Yes, All Men

Yes, All Men

As I drove my son back to college last week, where he’ll take a summer chemistry course, he said something that struck me: “I believe it’s very important for everyone to be a feminist.”

He didn’t say it for effect, to shock or provoke conversation. It was just one of those thoughts that surface on a road trip, a kind of sorting out of life by a son before his father.

He explained that he had never truly been aware of the extent of his own male privilege until recently, and that after watching the #YesAllWomen campaign unfold and doing quite a bit of reading, he had begun to chafe at the subconscious — and sometimes overt — gender inequity that pervades our society and the world.

It wasn’t fair, he insisted. Not to the millions of women he didn’t know and had never met, nor to his girlfriend, friends who are girls or his own sister.

I couldn’t have been more proud of his most principled stance.

Yes, we should all be feminists, but too often we believe that the plight of the oppressed is solely the business of the oppressed, and that the society in which that oppression is born and grows and the role of the oppressors and beneficiaries are all somehow subordinate.


Fighting female objectification and discrimination and violence against women isn’t simply the job of women; it must also be the pursuit of men.

Only when men learn to recognize misogyny will we be able to rid the world of it. Not all men are part of the problem, but, yes, all men must be part of the solution.

The statistics on violence and discrimination against women are just staggering. The United Nations Entity for Gender Equality and the Empowerment of Women has reported that:

■ According to a 2013 global review of available data, 35 percent of women worldwide have experienced intimate-partner violence or non-partner sexual violence. However, some national violence studies show that up to 70 percent of women have at some point experienced violence from an intimate partner.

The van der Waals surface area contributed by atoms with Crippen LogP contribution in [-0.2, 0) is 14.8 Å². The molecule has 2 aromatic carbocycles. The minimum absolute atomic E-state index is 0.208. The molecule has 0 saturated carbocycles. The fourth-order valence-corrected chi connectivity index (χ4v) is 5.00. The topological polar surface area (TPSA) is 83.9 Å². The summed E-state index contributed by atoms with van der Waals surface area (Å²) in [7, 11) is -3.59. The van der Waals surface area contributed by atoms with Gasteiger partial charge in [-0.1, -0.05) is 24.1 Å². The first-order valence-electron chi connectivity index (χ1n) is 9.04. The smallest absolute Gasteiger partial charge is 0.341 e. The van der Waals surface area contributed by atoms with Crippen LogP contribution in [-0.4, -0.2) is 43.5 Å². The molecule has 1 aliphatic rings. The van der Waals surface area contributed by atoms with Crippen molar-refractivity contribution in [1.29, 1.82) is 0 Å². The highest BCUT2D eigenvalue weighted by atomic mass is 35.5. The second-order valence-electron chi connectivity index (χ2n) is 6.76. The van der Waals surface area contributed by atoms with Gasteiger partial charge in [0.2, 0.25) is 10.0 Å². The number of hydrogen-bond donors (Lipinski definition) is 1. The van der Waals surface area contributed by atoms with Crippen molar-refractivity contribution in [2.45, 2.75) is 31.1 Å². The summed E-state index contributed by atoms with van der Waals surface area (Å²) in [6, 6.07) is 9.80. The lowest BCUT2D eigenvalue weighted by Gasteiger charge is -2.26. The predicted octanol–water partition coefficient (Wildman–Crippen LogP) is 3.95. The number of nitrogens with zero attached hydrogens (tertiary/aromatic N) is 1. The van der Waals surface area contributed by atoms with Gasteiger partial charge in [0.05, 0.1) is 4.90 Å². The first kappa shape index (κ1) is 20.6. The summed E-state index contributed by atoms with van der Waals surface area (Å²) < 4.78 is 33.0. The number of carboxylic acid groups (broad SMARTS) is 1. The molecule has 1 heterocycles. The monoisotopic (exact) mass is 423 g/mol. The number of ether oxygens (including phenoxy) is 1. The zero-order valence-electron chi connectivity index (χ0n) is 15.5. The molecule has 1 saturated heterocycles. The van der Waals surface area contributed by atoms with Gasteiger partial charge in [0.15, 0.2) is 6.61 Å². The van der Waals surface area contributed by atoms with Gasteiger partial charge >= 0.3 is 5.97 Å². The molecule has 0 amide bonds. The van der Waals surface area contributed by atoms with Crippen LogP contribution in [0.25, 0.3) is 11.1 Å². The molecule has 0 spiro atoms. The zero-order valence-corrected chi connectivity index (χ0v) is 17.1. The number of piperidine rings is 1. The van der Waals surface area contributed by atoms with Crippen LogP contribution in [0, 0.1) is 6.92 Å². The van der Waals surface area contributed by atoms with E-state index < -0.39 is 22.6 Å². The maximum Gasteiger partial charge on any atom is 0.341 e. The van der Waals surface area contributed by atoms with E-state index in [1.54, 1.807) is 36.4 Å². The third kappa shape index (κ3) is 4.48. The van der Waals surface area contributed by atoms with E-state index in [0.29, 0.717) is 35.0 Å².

■ In Australia, Canada, Israel, South Africa and the United States, violence by intimate partners accounts for between 40 percent and 70 percent of all murders of women.

■ More than 64 million girls worldwide are child brides; 46 percent of women ages 20 to 24 in South Asia and 41 percent in West and Central Africa report that they married before the age of 18.

■ Approximately 140 million girls and women in the world have suffered female genital mutilation/cutting.

■ In the United States, 83 percent of girls 12 to 16 have experienced some form of sexual harassment in public schools.

■ Women are already two to four times more likely than men to become infected with H.I.V. during intercourse. Rape increases the risks because of limited condom use and physical injuries.

■ In the United States, 11.8 percent of new H.I.V. infections in the previous year among women 20 or older were attributed to intimate-partner violence.

And that is only a sampling of the points made by the U.N. about the devastating scale of the problem. It doesn’t even take into account more subtle, but still corrosive, issues like job and pay discrimination, imbalances in parental roles and responsibilities, sexual double standards and the imbalance of political power.

Many of these issues are particularly acute right here in the United States. As CNN reported last year:

“The U.S. has a larger gender gap than 22 other countries including Germany, Ireland, Nicaragua and Cuba, according to a World Economic Forum report … [that] rates 136 countries on gender equality, and factors in four categories: economic opportunity, educational attainment, health and political empowerment.”

Men around the world, in general, do not have to worry as much, if at all, about being the subjects of such physical and psychological violence. They have the luxury of not being forced to fully engage and confront the scale and scope of the problem — and that is the very definition of privilege.

But we can fix that.
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Empathy is not particularly elusive. It only requires an earnest quest to understand and act on that understanding. The problems women face in this world require the engagement of all the world’s people.

“It’s very important for everyone to be a feminist.”


Obama pledges to address gender pay gap, warns Dems could get ‘clobbered’ in midterms

Obama pledges to address gender pay gap, warns Dems could get ‘clobbered’ in midterms

By Reuters
Friday, March 21, 2014 2:52 EDT